Mark of the conquistadors: Music gives voice to colonized peoples

MEXICO CITY – Music can be used to build bridges or to protest injustices. And when it comes to new indigenous music, it also is a way to preserve languages and culture – and fight against the atrocities of colonialism.

The anti-establishment roots of rock and hip-hop find fertile soil in indigenous cultures.

In a music festival in Mexico City’s El Chopo Museum, a hip-hop band teaches the audience some Native American words to sing.

“In Indian country land, we have a slang, right? That’s ‘skoden,’” said Young D, one of the emcees for Snotty Nose Rez Kids. “Skoden is a combination of ‘Let’s go then,’ an example of ‘vamos.'”

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Yung Trybez is the other emcee for the First Nations duo, who hail from British Columbia, Canada. He says he and Young D grew up listening to such rappers as Tupac and Notorious B.I.G.

“It’s dubbed indigenous hip-hop, but it’s just hip-hop in general, ’cause we’re talking about people that’s been oppressed for hundreds of years,” Yung Trybez said. “I mean, first of all, before music, we talk about our lives, you know, and this has been our lives since we were born, and that’s all we know. And when you talk about indigenous people, you can’t talk about them without talking about land.”

For him, hip-hop is a vehicle to bring light to the problems their communities still face after the European colonization, like land theft, oppression, racism and environmental destruction.

“If we weren’t colonized, this world would be fine, I think,” Yung Trybez said.

Changing Columbus Day to Indigenous People’s Day is just a bread crumb thrown to the indigenous communities in the U.S. and Canada, he said.

“They talk about truth and reconciliation, we’re telling our truths, they need to hear it, and then they need to do a lot of work. Land back!” he said.

Snotty Nose Rez Kids uses music as a way to open dialogues, but other musicians are using it to preserve and revitalize the legacy of the indigenous cultures. That’s the case of La Murga Xicohtl, a band from the state of Tlaxcala in central Mexico.

La Murga Xicohtl mixes gypsy music, rock and local carnival sounds while incorporating Náhuatl, the language used by the Aztecs of the past and by Nahua communities today. The group started playing music for the theater, but it eventually evolved into its own project.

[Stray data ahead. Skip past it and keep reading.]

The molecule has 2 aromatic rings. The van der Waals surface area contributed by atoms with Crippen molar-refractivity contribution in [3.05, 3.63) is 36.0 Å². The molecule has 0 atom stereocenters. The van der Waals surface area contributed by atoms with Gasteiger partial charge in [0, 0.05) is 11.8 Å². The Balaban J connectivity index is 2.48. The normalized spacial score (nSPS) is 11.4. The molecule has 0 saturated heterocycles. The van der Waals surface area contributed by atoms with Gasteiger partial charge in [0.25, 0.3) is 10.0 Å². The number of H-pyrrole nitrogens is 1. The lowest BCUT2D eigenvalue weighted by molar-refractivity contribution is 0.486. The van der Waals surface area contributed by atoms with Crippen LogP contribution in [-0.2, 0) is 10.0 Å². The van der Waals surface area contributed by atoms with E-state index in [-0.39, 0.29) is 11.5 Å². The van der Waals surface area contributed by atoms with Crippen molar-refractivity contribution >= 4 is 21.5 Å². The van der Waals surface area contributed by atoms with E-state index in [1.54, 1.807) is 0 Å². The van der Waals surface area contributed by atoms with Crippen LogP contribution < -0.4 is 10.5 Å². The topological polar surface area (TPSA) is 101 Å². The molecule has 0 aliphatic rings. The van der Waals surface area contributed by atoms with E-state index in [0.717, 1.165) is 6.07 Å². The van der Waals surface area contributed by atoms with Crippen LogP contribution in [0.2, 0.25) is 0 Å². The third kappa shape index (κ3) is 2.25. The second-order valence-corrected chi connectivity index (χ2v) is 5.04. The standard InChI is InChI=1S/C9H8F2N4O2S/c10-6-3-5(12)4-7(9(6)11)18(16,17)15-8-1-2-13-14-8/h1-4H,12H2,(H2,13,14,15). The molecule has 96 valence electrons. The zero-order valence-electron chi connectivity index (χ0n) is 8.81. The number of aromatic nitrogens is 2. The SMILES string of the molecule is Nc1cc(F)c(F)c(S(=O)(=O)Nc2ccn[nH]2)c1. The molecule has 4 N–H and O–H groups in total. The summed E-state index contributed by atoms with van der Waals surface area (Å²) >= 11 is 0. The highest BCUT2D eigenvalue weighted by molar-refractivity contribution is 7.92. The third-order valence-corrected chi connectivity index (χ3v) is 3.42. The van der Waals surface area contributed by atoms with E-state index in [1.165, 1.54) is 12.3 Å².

Manuel Tlapa, the band’s guitarist, said he’s been influenced by rock, jazz and even thrash-metal, yet, “Musically speaking, Náhuatl very melodic and pleasant to the ear.”

For him, using Native languages is a way to honor their roots while helping reinforce Mexico’s identity and sometimes forgotten origins.

“Historic events like the colonization can’t be amended,” Tlapa said, adding that the arrival of the conquistadors was tragic, but it also enriched the culture by bringing more ingredients to it, including musical instruments.

Edgar Ruiz is a music curator, sociologist and anthropologist in Mexico City. He’s also in charge of an indigenous music festival at El Chopo Museum in the nation’s capital.

Ruiz says the cultural clash started by the arrival of the conquistadors 500 years ago isn’t over yet, and music has been a way to resist for all those centuries.

“Music (like hip-hop and rock) is not colonizing native languages, but these languages are actually using it as a means of preservation,” Ruiz said.

Many current indigenous traditions are part of a process of cultural appropriation, as they incorporate European or American instruments and rhythms to traditional rituals and music, he said.

“Social tensions built by centuries of colonialism currently result in migrations,” said Ruiz, as many indigenous people have to escape discrimination, oblivion and poverty. Indigenous migrant musicians are integrating their experiences into their songs, he said.

“Mainstream will eventually turn around and will notice and adopt indigenous music,” he said, using reggaetón as an example of contemporary Latino music that has become universal.

Meanwhile, globalization and the internet will facilitate the exchange of music, he said, while expanding the reach of its message. That’s evident in a lyric from Snotty Nose Rez Kids: “You bettah understand, I live for the mic, but I’ll die for my land!”

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